Nancy and her husband live in the Midwest. She’s earned a degree in architecture, traveled extensively in Europe, and has performed in numerous theaters, symphonies, and choirs. She knits voraciously, kills all her houseplants, and can wire an electrical fixture without getting shocked. She is a fan of anything antique — humans included.

Website: http://www.nancymoser.com

 

My Impressions:

The Fashion Designer, by Nancy Moser, completes the American Dream story of Annie Wood Culver that was begun in The Pattern Artist. Seeking to escape a life of service, Annie daringly leaves the only life she has known and sets out on a course to discover God’s plan for her life. This is not a story of a rise to fame and fortune, but a personal quest to follow the purposes God has. Rich in the detail of the early 1900s — customs, manners, and fashions — The Fashion Designer is an interesting read perfect for those who love historical novels. And it is a very satisfying ending to the series! Recommended.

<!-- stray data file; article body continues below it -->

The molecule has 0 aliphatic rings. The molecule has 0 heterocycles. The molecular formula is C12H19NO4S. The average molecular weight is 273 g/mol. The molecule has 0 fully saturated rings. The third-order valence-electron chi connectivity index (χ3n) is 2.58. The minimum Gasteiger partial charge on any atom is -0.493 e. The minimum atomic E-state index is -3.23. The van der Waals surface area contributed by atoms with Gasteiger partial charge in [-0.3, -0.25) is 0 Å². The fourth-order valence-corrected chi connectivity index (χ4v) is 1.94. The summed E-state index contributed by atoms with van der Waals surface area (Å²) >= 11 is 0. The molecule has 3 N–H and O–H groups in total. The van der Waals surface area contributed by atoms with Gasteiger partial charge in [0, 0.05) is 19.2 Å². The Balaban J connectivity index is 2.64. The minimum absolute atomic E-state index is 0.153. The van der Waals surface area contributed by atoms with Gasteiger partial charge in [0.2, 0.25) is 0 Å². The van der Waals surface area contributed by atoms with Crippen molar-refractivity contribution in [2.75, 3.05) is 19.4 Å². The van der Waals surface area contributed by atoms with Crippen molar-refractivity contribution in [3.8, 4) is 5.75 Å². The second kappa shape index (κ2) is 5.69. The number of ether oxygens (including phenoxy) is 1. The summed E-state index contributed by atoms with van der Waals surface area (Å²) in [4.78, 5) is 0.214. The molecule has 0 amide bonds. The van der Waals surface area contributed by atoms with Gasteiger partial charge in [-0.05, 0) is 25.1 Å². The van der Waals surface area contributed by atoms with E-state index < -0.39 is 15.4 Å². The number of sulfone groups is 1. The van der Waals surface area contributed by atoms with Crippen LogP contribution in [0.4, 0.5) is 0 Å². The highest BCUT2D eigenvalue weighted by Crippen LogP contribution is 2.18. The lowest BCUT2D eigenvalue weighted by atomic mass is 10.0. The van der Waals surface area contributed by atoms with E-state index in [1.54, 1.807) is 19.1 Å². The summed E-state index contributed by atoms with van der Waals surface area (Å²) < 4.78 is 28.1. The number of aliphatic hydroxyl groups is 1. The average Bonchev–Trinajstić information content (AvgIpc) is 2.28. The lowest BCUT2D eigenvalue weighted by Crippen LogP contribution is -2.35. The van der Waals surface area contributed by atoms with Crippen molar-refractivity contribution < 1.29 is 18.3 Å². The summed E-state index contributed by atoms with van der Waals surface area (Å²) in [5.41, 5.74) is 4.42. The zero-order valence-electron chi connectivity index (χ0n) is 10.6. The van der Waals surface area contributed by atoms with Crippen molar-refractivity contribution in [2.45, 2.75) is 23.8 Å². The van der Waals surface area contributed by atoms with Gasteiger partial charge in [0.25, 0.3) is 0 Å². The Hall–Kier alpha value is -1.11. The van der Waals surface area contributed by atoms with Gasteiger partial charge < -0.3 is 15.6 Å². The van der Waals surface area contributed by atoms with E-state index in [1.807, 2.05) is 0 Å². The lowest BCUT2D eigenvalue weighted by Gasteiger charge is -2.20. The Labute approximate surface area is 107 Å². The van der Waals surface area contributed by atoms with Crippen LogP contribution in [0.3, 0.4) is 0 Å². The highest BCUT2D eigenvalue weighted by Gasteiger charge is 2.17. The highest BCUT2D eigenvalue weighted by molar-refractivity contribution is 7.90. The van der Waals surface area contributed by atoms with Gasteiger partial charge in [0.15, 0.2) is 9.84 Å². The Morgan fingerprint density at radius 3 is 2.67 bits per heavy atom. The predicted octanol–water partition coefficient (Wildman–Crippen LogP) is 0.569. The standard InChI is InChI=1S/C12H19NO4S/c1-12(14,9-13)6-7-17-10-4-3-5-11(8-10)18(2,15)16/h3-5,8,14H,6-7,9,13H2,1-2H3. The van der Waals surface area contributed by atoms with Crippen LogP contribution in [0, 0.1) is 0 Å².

Previous characters from The Pattern Artist are joined by new as Annie endeavors to set up a fashion house geared to the everyday woman. Annie’s story is the main focus, but this novel has a wonderful ensemble cast of women who are seeking to make a new way in the New York of 1912. The characters come from all backgrounds, aristocratic, immigrant, rich and desperately poor, making The Fashion Designer a slice of American life of that time. The author includes familiar New York landmarks, and even an historical figure in the fashion industry to bolster the book’s authenticity.  The plot revolves around a woman’s fashion workshop, but the story expands to include the changing roles of women and their search for independence of thought and action. The novel’s male characters are varied as well, with some very supportive of their wives’ endeavors; others not so much. And speaking of male characters, although Annie and Sean are now happily married, there is some sweet romance afoot for some of Annie’s partners. The faith message is strongly woven throughout the narrative. In spite of obstacles and setbacks (and there are plenty!), the characters set their sights on God and His provision. As they struggle with maintaining faith, God shows them He is indeed in control.